COPE Leader Lekota Discusses Land Issue: Over two decades after the end of the apartheid regime, most of South Africa’s lands remain in white hands.
Most South Africans, especially black people, till date, believe that white settlers truly ‘stole’ the land from them – leading to a continuous call for land grab.
The call for land grab from white hands has been spearheaded by the Economic Freedom Fighters (EFF) party. Its leader Julius Malema upholds that black people were forced to give out their land to white people.
But the leader of the Congress of the People (Cope) Mosiuoa Lekota, this morning, rubbished EFF’s claims that white people stole the land from black people.
According to Lekota who spoke to Talk Radio 702, the claim that white people stole the land is not correct. Rather, he asserted that all white people who own land in the country bought it after SA’s title deeds were introduced.
The opposition leader said land ownership became a concept after white colonists who arrived in the Cape and Natal introduced title deeds, making it possible for anyone – both white and black – to acquire land today.
“This word ‘stolen’ is a very unfortunate word. Look at the Cape for instance how that happened, [there were negotiations] between the Khoi and the Dutch initially and later on, of course, the English took over but there was a title introduced there, until that time there was no title (deed).
“We must not leave our people with a wrong impression that every white person you see walking the streets is owning a land. The families that own the land are the families that bought them. And they are obliged to give them back to the government if a title deed is produced that ‘this is my land,” Lekota said.
Digging deep, COPE leader Lekota alleged that before the introduction of the title deeds, everyone had access to the land and the black majority who now claim the land as theirs were not even the original occupiers, having migrated from the “great lakes” to the north.
He explained further: “We, the so-called Bantu-speaking South Africans, came from the North, from the Great Lakes, we overran territory here which was occupied by the Khoi and the San. There was no title, we just occupied that land.
We were not even the original residents here. The people we call Baroa, the People of the South – Ba boroa, the People of the South, it’s the Khoi, the people we found here,” he said.
Asked why title deeds are a pre-condition for land ownership, COPE leader Lekota said that they make it easier to identify the true owners of the certain land.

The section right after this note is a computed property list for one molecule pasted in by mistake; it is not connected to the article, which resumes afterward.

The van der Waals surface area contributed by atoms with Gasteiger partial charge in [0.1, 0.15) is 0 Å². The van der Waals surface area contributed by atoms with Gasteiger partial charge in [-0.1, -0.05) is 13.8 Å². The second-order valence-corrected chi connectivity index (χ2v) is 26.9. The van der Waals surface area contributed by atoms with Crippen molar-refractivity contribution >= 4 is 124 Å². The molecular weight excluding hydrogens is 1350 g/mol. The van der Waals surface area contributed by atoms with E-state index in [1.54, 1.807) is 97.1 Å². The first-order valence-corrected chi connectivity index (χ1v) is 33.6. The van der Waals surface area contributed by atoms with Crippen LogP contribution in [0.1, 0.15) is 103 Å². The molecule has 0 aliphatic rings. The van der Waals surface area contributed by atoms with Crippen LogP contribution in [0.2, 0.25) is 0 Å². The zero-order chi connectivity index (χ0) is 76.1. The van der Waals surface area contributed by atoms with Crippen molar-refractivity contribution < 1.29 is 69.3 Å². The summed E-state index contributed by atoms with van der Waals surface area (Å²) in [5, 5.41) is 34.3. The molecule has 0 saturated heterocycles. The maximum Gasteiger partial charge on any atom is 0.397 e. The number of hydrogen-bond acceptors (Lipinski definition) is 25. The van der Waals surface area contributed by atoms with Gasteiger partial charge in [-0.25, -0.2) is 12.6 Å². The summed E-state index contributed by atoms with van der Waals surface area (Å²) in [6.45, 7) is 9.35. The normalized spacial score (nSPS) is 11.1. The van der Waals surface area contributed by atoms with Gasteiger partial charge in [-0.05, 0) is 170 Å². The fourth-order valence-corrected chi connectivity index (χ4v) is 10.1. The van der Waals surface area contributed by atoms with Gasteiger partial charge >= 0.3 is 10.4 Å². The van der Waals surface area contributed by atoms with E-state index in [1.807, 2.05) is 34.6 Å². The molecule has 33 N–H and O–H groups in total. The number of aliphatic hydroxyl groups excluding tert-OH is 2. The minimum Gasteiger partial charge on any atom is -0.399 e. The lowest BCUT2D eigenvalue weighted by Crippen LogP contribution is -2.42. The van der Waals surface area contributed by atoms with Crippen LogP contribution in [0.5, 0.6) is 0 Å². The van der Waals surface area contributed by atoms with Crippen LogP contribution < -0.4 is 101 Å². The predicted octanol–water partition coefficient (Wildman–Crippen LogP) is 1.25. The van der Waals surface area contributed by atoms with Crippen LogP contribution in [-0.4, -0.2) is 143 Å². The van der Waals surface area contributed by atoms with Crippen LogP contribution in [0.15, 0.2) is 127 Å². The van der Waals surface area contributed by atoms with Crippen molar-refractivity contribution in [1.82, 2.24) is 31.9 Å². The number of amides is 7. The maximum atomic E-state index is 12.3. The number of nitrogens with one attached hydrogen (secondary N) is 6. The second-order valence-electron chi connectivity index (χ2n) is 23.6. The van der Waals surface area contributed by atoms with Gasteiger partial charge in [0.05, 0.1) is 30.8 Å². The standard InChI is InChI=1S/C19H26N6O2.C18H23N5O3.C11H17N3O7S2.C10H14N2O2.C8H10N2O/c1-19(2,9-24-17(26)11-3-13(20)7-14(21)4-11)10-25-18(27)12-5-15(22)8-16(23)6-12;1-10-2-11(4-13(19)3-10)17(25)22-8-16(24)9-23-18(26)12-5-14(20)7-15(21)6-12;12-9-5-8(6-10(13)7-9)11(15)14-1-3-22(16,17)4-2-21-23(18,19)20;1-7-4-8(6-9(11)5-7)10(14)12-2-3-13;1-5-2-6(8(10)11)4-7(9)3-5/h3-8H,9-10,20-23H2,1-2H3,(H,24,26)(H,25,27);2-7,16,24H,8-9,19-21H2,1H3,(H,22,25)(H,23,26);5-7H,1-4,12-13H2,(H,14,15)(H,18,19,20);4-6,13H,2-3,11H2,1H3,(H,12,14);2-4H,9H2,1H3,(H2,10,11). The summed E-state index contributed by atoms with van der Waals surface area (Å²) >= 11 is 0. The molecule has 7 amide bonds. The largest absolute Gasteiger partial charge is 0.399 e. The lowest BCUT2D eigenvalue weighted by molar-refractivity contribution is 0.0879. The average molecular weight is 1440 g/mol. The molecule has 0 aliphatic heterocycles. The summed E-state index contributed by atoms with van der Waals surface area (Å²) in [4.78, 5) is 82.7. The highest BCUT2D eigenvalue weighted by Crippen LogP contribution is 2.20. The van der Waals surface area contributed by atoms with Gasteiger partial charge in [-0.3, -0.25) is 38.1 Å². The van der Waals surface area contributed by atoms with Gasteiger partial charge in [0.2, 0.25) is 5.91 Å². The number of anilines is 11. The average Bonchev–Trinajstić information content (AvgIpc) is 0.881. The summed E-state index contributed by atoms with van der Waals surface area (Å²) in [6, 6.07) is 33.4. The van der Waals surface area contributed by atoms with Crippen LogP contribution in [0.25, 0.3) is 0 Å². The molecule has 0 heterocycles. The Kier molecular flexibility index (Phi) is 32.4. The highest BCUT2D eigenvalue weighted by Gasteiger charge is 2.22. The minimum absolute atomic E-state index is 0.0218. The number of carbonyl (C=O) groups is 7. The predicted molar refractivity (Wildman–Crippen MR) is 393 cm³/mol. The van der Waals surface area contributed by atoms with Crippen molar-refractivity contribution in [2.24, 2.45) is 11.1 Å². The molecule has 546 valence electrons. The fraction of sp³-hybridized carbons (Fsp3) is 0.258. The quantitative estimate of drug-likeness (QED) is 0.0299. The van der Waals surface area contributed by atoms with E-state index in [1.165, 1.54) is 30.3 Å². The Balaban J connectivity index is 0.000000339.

“If you took any land in this country, take any land from the white people, which black families will you give that land to? And which will not get? Because you won’t be able to give each and every one of the families. How will you identify that the Lekotas must get this land because they are black? Only because they are black? You must have criteria.
“That is why our people adopted title and surely negotiations were done even in the case of the Khoi, even in the case of Basotho, in the case of Batswana, everywhere, our people accepted and we began to develop South Africa on the basis that title has now arrived, if you can acquire resources you can buy this land and everybody was treated the same. So even when the land was taken under the 1913 Land Act, nobody could just say ‘I’m white I must get a piece of land’, they had to buy it,” Cope leader Lekota said.
Recently, President Jacob Zuma and the ANC were forced to act on the land issue after being pressurized by members of the EFF.
Last month, during a meeting with ANC NEC, the president called for expropriation of land without compensation.
However, the ANC’s official policy on land reform is aligned with the Constitution, which currently allows for the state to expropriate land from anyone, providing “just and equitable” compensation.
While the ANC wants to gently handle the land issue, the EFF has severally found itself on the wrong side of the law with physical land occupations, with its leader appearing in court more than twice over land grab.